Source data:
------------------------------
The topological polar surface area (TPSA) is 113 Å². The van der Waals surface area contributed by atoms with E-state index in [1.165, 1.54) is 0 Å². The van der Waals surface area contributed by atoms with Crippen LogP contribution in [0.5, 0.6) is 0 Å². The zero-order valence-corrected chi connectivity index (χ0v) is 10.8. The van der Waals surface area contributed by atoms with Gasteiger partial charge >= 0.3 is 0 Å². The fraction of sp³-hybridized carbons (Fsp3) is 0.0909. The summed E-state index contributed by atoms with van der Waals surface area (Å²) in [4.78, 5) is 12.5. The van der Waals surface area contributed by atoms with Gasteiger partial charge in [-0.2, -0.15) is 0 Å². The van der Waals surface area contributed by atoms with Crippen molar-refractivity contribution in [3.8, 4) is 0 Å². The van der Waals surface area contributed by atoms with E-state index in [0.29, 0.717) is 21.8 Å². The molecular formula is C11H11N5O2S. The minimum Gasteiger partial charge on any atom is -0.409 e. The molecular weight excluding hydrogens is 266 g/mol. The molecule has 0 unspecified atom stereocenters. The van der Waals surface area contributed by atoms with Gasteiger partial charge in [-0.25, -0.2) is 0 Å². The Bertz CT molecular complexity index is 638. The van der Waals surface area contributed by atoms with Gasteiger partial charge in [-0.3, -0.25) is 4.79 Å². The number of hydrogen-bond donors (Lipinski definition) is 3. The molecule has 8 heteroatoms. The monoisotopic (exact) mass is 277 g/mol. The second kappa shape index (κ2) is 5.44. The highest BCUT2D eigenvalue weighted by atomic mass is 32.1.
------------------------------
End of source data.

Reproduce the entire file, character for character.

The topological polar surface area (TPSA) is 113 Å². The van der Waals surface area contributed by atoms with E-state index in [1.165, 1.54) is 0 Å². The van der Waals surface area contributed by atoms with Crippen LogP contribution in [0.5, 0.6) is 0 Å². The zero-order valence-corrected chi connectivity index (χ0v) is 10.8. The van der Waals surface area contributed by atoms with Gasteiger partial charge >= 0.3 is 0 Å². The fraction of sp³-hybridized carbons (Fsp3) is 0.0909. The summed E-state index contributed by atoms with van der Waals surface area (Å²) in [4.78, 5) is 12.5. The van der Waals surface area contributed by atoms with Gasteiger partial charge in [-0.2, -0.15) is 0 Å². The van der Waals surface area contributed by atoms with Crippen molar-refractivity contribution in [3.8, 4) is 0 Å². The van der Waals surface area contributed by atoms with E-state index in [0.29, 0.717) is 21.8 Å². The molecular formula is C11H11N5O2S. The minimum Gasteiger partial charge on any atom is -0.409 e. The molecular weight excluding hydrogens is 266 g/mol. The molecule has 0 unspecified atom stereocenters. The van der Waals surface area contributed by atoms with Gasteiger partial charge in [-0.25, -0.2) is 0 Å². The Bertz CT molecular complexity index is 638. The van der Waals surface area contributed by atoms with Gasteiger partial charge in [-0.3, -0.25) is 4.79 Å². The number of hydrogen-bond donors (Lipinski definition) is 3. The molecule has 8 heteroatoms. The monoisotopic (exact) mass is 277 g/mol. The second kappa shape index (κ2) is 5.44. The highest BCUT2D eigenvalue weighted by atomic mass is 32.1.